For the past 4 weeks my schedule has been three nights a week stay after work studying until 9pm. Two nights a week stay after work studying until 8pm, run home, let the dog out, change, and go work out with my mother in-law until 10:30pm. Saturdays and Sunday mornings I try to squeeze in all of my cleaning around the house, running errands, blog writing, and working on the remodel. Sunday afternoon we meet at a library and study for another 4-5 hours. This schedule doesn’t leave much room for anything else like say…relaxing. I’m eating every lunch and dinner at work, seeing Flannel Man even more rarely than I did before, the dog is left alone way too much, and I can barely keep up with the mess that is living in a construction zone. Of course I’m putting way too much pressure on myself to pass because I don’t want to do this twice and once this is out of the way it opens up a whole new set of opportunities both professional and personal. If I don’t have a melt down before my test in mid-April it will be a small miracle.

Amateur Plumbers

With the tub in place we could build the wall between the toilet and tub. Originally I had drawn a slightly longer wall to give the toilet more privacy but Flannel Man was concerned about it being too dark over there. So we compromised with a shorter We also adjusted the shower tile layout a this time. Flannel Man wanted the bullnose edge tile to go in front of the tub down to the floor to protect the wall from any water that might splash out of the tub or come off the shower curtain. We also decided to take the tile all the way up to the ceiling. With those considerations in mind we made the wall just the right length to have the bullnose go to and create the corner of the wall.

 

We hung the cement board on two of the three walls and finally it was time to get to some finish plumbing! We are using a hand shower with a tall wall bar that allow you to use it as an overhead shower.

So there is a tub spout, the wall outlet for the hand shower hose, and a rough in valve in the wall. I saved us some space by ordering an all in one thermostatic valve from Hansgrohe, the ThermoBalance II, that would give us all of the features we wanted in one valve (temperature control, volume control, and diverter between hand shower and tub spout). Unfortunately, this model is being discontinued by Hansgrohe so I made sure to order it in advance along with the rough in valve extender just in case we needed it.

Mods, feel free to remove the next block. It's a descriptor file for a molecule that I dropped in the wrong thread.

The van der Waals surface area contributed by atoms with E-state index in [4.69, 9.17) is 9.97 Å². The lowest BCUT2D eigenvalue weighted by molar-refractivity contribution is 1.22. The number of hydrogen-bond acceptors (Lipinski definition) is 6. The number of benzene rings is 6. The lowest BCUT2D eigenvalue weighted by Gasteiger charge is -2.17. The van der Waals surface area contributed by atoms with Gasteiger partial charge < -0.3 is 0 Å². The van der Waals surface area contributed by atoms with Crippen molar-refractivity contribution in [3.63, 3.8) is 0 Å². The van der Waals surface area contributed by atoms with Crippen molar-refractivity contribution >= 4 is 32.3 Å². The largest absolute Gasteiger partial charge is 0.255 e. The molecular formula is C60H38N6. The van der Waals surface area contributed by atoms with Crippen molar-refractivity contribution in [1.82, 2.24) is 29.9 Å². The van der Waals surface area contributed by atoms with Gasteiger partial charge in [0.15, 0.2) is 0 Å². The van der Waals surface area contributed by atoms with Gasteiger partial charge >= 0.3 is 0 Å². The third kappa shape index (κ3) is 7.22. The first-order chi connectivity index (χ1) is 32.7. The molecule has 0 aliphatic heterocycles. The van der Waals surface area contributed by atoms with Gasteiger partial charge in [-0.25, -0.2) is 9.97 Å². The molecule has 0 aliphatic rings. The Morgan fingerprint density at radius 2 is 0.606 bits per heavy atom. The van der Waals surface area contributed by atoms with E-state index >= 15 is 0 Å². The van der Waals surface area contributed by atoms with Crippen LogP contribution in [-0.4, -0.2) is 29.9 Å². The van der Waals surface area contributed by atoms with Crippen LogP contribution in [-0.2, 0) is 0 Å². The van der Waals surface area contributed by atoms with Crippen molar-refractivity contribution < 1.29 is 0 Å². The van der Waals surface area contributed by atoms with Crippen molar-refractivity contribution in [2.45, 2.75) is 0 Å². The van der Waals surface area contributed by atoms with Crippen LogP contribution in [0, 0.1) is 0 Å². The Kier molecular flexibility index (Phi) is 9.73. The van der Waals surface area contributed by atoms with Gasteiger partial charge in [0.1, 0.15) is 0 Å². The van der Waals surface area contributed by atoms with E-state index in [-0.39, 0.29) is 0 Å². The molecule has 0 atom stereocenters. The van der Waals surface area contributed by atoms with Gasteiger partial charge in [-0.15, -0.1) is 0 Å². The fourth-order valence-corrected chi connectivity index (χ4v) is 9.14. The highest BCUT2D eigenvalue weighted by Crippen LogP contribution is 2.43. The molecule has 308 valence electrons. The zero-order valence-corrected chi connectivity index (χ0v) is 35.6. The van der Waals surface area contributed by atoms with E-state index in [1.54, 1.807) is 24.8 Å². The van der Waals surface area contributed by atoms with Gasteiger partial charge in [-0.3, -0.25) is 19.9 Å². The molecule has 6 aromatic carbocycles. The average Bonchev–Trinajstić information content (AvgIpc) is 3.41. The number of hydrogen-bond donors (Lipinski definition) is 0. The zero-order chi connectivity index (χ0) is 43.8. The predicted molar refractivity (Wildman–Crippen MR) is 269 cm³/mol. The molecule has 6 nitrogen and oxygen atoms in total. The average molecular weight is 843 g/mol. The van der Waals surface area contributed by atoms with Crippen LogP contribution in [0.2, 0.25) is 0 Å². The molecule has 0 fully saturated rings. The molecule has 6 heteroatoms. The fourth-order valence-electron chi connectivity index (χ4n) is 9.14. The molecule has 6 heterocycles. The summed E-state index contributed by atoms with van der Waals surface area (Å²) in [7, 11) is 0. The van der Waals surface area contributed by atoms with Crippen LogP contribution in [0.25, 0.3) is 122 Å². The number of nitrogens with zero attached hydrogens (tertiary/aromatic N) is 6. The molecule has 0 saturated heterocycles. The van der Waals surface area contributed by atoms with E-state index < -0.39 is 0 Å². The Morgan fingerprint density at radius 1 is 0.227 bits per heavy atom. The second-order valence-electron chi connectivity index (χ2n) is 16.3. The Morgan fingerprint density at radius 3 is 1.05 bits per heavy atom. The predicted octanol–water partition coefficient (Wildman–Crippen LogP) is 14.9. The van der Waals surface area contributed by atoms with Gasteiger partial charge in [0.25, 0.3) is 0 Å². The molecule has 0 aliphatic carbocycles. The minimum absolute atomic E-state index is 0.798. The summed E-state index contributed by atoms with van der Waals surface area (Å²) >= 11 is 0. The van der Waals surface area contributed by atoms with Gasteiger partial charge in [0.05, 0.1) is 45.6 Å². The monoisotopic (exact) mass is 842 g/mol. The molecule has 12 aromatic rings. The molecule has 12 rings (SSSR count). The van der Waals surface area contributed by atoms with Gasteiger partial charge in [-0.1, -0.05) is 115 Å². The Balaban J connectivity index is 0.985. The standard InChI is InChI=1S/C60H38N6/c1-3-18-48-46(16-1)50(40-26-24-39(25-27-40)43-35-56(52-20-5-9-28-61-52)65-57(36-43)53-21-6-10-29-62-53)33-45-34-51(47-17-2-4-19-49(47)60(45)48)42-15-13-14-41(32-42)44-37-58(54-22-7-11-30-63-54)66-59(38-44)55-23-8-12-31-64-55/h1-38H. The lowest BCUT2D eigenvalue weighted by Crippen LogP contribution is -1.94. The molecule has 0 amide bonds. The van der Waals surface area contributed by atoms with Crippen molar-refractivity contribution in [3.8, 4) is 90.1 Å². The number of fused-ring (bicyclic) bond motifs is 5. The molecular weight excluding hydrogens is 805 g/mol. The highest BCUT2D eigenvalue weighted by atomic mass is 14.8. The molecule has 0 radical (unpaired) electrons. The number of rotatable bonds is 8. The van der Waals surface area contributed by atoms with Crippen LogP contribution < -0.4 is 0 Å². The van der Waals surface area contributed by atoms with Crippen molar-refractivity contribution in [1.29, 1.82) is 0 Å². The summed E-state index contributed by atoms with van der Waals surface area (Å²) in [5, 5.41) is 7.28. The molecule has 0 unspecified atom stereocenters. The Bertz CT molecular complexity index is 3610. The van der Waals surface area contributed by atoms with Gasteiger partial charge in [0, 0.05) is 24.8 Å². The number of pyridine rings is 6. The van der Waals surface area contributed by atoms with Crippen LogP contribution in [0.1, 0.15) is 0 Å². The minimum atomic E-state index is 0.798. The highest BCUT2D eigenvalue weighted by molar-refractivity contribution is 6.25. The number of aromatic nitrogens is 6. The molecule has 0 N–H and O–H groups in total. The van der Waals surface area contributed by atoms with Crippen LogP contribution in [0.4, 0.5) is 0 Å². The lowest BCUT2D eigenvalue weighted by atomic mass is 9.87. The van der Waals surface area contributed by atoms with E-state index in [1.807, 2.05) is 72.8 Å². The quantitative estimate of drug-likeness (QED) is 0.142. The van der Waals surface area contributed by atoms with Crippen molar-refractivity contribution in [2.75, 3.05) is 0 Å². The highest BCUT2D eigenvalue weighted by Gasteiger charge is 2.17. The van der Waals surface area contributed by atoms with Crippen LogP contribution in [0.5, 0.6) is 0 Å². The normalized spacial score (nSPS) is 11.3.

I had drawn everything up in CAD and it looked fine. What seemed pretty straight forward turned out to be a confusing mess for us amateur plumbers.

What height should the valve be at? What seemed like a natural height while showering was way too high for someone taking a bath to reach.

How many inches above your head should the hand shower be? Originally I wanted is just a few inches over my 6′ tall head but I quickly realized that it needed to be higher but I didn’t want it towering over my 5′-6″ husband.

How many inches above the tub should the tub spout be?

What height should the wall outlet be placed to keep the hose from hooking on the tub spout but yet still lay naturally?

How can we route the piping so that no two pipes have to cross in this small wall?

Which fittings work best for the tub and wall outlet?

What kind of bracing is needed behind those fittings?

How thick will the cement board, tile, and thinset be and how exact do we need to get the depth of the fittings?

When the wall outlet and tub spout are on tightly will they point the right direction? Is there any play there?

Where can the second niche fit into this busy wall?

How tall does the niche need to be and what are the thickness of the shelves?

What is the best way to line the niche up with the tile pattern?

How the heck do we solder these elbows and fittings without charring everything in sight?

 

There were so many things to figure out in such a short amount of time! Flannel Man was taking this project on himself being the best solderer in the house and I was just trying help with the location questions. After a week and a half of trying to figure it all out he was feeling pretty defeated.

 

I don’t know how professional plumbers do it. Do they just assume what you want and use some standard numbers they always use unless you tell them otherwise? With so many different styles of shower fixtures out there I would think it’s hard to make anything standard. Do they take into consideration the height of the clients? Moving plumbing around isn’t too hard but as soon as you cut that cement board that is where everything is staying unless you trash that piece and buy some more. The outlet locations are so permanent it’s scary to finalize these locations so early in the game! What if we hate the shower head/tub spout/wall outlet/niche locations after using the shower?! So much pressure to get it right the first time!

Eventually we guessed decided on all of the locations and Flannel Man got to work putting everything together. There was clamped cement board, samples of tile, foil backed insulation, a pitcher of water, and far too many copper fittings that were bought among other things.

What a mess!

Over the last couple years Flannel Man has become pretty good at soldering if I do say so myself. Installing the new water heater, adding shut off valves around the house, replacing leaking valves, and putting in the new water softener have given him plenty of practice.